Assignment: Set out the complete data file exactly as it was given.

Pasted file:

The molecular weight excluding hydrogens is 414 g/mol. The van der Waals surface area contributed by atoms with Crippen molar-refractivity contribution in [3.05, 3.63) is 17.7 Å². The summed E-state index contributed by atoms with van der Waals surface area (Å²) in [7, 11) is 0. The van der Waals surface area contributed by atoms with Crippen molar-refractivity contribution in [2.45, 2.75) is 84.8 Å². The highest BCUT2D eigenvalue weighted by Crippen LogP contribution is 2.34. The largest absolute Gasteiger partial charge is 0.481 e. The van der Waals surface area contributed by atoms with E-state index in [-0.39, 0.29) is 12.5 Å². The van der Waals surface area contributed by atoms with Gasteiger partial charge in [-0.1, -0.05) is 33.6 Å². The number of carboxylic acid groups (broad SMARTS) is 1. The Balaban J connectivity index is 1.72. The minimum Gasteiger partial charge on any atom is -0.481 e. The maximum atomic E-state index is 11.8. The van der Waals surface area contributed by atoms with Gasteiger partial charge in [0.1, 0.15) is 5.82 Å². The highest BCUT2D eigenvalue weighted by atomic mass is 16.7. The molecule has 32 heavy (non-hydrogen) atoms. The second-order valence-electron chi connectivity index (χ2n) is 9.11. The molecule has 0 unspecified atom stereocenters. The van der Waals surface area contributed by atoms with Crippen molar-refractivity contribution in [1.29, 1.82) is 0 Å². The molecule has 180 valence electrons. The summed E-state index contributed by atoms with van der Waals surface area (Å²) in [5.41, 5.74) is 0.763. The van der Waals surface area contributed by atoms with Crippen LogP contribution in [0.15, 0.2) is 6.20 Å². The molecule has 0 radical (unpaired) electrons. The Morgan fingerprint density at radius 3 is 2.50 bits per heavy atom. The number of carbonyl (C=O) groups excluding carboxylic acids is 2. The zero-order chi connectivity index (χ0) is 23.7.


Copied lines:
The molecular weight excluding hydrogens is 414 g/mol. The van der Waals surface area contributed by atoms with Crippen molar-refractivity contribution in [3.05, 3.63) is 17.7 Å². The summed E-state index contributed by atoms with van der Waals surface area (Å²) in [7, 11) is 0. The van der Waals surface area contributed by atoms with Crippen molar-refractivity contribution in [2.45, 2.75) is 84.8 Å². The highest BCUT2D eigenvalue weighted by Crippen LogP contribution is 2.34. The largest absolute Gasteiger partial charge is 0.481 e. The van der Waals surface area contributed by atoms with E-state index in [-0.39, 0.29) is 12.5 Å². The van der Waals surface area contributed by atoms with Gasteiger partial charge in [-0.1, -0.05) is 33.6 Å². The number of carboxylic acid groups (broad SMARTS) is 1. The Balaban J connectivity index is 1.72. The minimum Gasteiger partial charge on any atom is -0.481 e. The maximum atomic E-state index is 11.8. The van der Waals surface area contributed by atoms with Gasteiger partial charge in [0.1, 0.15) is 5.82 Å². The highest BCUT2D eigenvalue weighted by atomic mass is 16.7. The molecule has 32 heavy (non-hydrogen) atoms. The second-order valence-electron chi connectivity index (χ2n) is 9.11. The molecule has 0 unspecified atom stereocenters. The van der Waals surface area contributed by atoms with Crippen molar-refractivity contribution in [1.29, 1.82) is 0 Å². The molecule has 180 valence electrons. The summed E-state index contributed by atoms with van der Waals surface area (Å²) in [5.41, 5.74) is 0.763. The van der Waals surface area contributed by atoms with Crippen LogP contribution in [0.15, 0.2) is 6.20 Å². The molecule has 0 radical (unpaired) electrons. The Morgan fingerprint density at radius 3 is 2.50 bits per heavy atom. The number of carbonyl (C=O) groups excluding carboxylic acids is 2. The zero-order chi connectivity index (χ0) is 23.7.